In 2008 the UN Special Rapporteur on Freedom of Religion or Belief noted that laws protecting religious citizens are inherently discriminatory against atheists, non‐theists, and religious sceptics because they protect religion as opposed to belief or conscience and their expression.

There is also the risk of a hierarchy of values with the most orthodox religious considering theirs the truest or most important and those of the non-religious either a pale imitation or non-existent – and therefore not worthy of respect or discussion. The potential result is a homogenised, sanitised universal culture that either gives offence to none or is controlled by the most vocal and powerful group whatever the rest of the populace may want or believe.

'Blasphemy' laws are specific prohibitions on speech which religious groups consider 'blasphemous' or offensive to their religion.

Many people are surprised to learn how late the UK has been to address its own blasphemy laws. They were abolished as late as 2008 in England and Wales. Scotland only abolished theirs in 2019.

And Northern Ireland still retains its blasphemy laws. It is the only part of the UK where 'blasphemy' and 'blasphemous libel' remain common law offences.

Blasphemy laws have no place in any country, and especially 21st century Northern Ireland. They are illiberal, anachronistic and incompatible with the fundamental human rights to freedom of expression and freedom of religion or belief.

The presence of blasphemy laws in Northern Ireland undermines efforts to repeal blasphemy laws worldwide. Blasphemy laws are used to persecute religious minorities, the non-religious, those who leave or change their religion, or simply those who speak their mind. In some countries, "blasphemy" carries the death penalty.

As long as blasphemy laws remain on the books, there is always the risk that they may be invoked to silence criticism or ridicule of religion within Northern Ireland. In the Republic of Ireland an attempt to arrest Stephen Fry was made in 2015 under the Defamation Act 2009, which at the time outlawed "utterance of blasphemous matter", by a person offended by Fry's comments about religion. The Republic of Ireland abolished its blasphemy laws in 2020.

And in 2014, Newtownabbey Borough Council in NI banned a play about the Bible on the grounds that it was "blasphemous".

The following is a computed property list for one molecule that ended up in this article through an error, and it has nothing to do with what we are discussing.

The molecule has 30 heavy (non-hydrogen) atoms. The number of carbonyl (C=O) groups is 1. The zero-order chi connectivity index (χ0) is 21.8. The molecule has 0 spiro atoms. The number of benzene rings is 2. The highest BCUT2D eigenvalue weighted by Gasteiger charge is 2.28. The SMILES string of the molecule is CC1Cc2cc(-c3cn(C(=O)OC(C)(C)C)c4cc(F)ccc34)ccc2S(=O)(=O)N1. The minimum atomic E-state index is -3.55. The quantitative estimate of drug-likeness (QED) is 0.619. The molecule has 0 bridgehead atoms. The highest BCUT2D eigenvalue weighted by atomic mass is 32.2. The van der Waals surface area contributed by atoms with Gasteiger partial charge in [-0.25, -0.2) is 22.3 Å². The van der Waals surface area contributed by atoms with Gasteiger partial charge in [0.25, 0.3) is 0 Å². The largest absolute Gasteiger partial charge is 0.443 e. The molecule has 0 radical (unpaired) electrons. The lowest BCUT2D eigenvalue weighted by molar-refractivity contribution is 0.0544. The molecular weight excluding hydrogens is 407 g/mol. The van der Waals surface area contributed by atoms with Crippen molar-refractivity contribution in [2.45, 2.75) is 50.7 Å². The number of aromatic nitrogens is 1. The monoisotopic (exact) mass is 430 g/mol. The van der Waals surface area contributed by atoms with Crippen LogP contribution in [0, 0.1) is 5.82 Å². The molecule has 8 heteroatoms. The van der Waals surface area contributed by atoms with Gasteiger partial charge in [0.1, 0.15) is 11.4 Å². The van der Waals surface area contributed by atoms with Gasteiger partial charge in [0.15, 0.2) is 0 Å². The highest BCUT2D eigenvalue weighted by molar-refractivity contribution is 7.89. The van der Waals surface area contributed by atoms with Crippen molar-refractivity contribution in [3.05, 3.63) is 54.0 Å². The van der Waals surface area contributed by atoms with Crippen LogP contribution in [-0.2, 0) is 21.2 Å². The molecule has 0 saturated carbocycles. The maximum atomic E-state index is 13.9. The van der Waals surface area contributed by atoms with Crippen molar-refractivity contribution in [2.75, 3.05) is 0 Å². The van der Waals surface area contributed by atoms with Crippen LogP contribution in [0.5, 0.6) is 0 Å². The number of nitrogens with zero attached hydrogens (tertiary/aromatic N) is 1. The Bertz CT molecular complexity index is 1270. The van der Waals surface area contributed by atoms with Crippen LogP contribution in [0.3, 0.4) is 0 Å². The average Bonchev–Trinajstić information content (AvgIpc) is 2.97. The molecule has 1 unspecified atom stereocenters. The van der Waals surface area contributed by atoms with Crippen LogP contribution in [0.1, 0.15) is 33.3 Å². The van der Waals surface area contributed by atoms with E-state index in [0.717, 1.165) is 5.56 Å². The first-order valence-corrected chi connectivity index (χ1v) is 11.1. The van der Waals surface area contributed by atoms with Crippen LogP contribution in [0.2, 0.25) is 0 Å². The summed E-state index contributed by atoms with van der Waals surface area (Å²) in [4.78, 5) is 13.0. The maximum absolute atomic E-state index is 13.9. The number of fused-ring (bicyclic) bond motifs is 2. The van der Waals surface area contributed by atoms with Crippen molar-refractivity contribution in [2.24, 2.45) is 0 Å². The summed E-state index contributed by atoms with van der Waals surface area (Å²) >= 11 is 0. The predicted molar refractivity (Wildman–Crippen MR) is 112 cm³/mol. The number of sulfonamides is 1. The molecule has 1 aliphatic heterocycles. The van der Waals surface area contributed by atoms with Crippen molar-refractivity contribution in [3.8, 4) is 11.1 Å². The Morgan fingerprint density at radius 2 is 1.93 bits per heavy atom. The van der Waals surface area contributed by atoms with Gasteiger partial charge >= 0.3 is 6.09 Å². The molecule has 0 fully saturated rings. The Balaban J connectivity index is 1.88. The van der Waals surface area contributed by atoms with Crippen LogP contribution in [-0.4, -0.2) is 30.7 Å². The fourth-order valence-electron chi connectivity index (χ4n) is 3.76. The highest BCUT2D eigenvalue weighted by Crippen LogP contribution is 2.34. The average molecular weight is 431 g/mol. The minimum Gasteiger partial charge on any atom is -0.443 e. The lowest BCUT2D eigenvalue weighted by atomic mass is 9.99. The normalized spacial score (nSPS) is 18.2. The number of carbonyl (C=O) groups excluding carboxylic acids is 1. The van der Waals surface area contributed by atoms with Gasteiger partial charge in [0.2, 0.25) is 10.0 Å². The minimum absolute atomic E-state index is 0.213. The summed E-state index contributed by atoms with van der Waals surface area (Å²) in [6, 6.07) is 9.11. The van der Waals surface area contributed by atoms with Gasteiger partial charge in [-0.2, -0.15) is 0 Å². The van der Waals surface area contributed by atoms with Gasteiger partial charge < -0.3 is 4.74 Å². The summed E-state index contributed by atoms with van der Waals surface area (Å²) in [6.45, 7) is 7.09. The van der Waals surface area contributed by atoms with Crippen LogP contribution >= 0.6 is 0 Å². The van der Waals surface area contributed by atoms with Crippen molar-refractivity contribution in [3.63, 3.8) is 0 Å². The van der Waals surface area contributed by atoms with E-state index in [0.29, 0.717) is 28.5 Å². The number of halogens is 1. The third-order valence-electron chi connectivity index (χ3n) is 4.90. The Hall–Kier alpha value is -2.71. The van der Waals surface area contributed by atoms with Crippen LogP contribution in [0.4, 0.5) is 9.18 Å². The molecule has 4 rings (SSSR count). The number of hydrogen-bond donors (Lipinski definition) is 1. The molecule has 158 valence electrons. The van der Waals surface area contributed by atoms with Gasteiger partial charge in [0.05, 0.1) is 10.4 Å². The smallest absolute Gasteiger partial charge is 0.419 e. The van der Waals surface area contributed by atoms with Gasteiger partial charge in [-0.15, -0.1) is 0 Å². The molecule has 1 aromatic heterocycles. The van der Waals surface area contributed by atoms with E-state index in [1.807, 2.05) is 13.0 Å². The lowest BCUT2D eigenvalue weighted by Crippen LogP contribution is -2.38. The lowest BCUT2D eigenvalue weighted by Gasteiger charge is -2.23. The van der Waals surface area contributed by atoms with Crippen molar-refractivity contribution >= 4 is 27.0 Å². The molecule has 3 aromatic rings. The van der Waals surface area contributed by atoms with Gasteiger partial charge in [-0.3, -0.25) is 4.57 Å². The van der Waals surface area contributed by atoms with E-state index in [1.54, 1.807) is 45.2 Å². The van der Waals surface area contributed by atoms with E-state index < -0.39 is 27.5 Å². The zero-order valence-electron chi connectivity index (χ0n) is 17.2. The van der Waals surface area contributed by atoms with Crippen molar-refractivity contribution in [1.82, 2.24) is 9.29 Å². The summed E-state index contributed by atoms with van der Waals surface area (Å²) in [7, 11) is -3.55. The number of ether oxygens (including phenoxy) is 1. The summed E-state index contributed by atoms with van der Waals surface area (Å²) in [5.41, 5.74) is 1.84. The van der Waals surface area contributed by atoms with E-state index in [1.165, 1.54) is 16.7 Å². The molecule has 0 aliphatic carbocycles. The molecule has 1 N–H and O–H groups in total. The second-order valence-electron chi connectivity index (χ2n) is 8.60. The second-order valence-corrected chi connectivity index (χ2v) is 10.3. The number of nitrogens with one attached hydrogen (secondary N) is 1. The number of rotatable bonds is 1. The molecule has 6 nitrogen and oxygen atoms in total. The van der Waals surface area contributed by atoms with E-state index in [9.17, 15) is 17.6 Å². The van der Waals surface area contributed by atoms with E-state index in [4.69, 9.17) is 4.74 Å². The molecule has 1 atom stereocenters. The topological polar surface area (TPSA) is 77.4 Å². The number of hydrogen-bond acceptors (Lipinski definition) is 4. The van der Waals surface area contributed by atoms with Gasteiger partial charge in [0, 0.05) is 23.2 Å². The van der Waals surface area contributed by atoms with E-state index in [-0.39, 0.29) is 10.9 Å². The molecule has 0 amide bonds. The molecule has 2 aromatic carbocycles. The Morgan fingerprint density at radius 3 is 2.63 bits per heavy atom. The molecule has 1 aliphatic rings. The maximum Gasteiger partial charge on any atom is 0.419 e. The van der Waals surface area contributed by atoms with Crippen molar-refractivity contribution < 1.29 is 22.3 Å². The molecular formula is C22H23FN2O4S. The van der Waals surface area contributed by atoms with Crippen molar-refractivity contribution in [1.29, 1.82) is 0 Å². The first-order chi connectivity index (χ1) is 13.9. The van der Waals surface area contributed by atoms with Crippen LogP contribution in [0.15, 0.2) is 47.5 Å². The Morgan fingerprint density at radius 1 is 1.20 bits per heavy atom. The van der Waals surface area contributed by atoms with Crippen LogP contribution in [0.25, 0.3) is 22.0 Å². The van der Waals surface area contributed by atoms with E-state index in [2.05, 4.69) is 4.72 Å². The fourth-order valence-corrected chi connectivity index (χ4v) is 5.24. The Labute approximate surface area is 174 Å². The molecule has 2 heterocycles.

The existence of blasphemy laws sends the dangerous and anti-democratic message that offence-takers have the right to censor that which offends their religious beliefs.

Abolishing its blasphemy laws would send a message that Northern Ireland is committed to the values of free speech, tolerance, democracy and freedom of conscience. It would also send a message to other countries that employ blasphemy laws that such laws are unacceptable in the 21st century, and so help to end global persecution in the name of religion.

Sixty-nine countries have 'blasphemy laws'. In six of these, blasphemy is punishable by death.

Eighteen countries outlaw 'apostasy' – leaving a religious tradition – and in 12 of them it is punishable by death. In 13 countries, people can effectively be put to death for expressing atheism.

But things are beginning to change. Since 2014, blasphemy laws have been repealed in eight countries.

A vibrant civil society with robust freedom of expression is best placed to challenge hateful speech, discrimination and sectarian bigotry. Free speech organisations have an important role in this.

In a liberal, secular society individuals should be afforded respect and protection, ideas should not. While we must always defend the right to criticise any religion or belief, a secular society is meaningless if it does not protect the rights and dignities of people of all faiths and none. While some may seek to shield religion from any criticism, we must also be wary of criticism used as a cloak for bigotry.

The National Secular Society opposes sectarianism, bigotry and discrimination against individuals or groups because of their religion. Secularists strongly oppose discrimination or privilege on the grounds of religious or non-religious beliefs, or perceived beliefs.

Our mission is to challenge religious privilege and discrimination. This is essential to protect the human rights of individuals of all religions and beliefs, including Muslims, and we hope to work positively with individuals and groups of good conscience regardless of their religion or beliefs to further this mission.

Anti-Muslim groups may attempt to link their prejudice to legitimate secular concerns, however secularists do not oppose one form of religious privilege when it is afforded to Muslims while supporting similar privileges for other groups. For example an anti-Muslim group may oppose a Muslim faith school, but that would be quite different to a principled secularist position against faith schools.

Anti-Muslim bigotry, directed against individuals or "Muslims" as a whole, is distinct from (even discourteous) criticism of Islamic ideas, ideology or practices and can be directed against anyone perceived to be Muslim regardless of their religious or ideological views.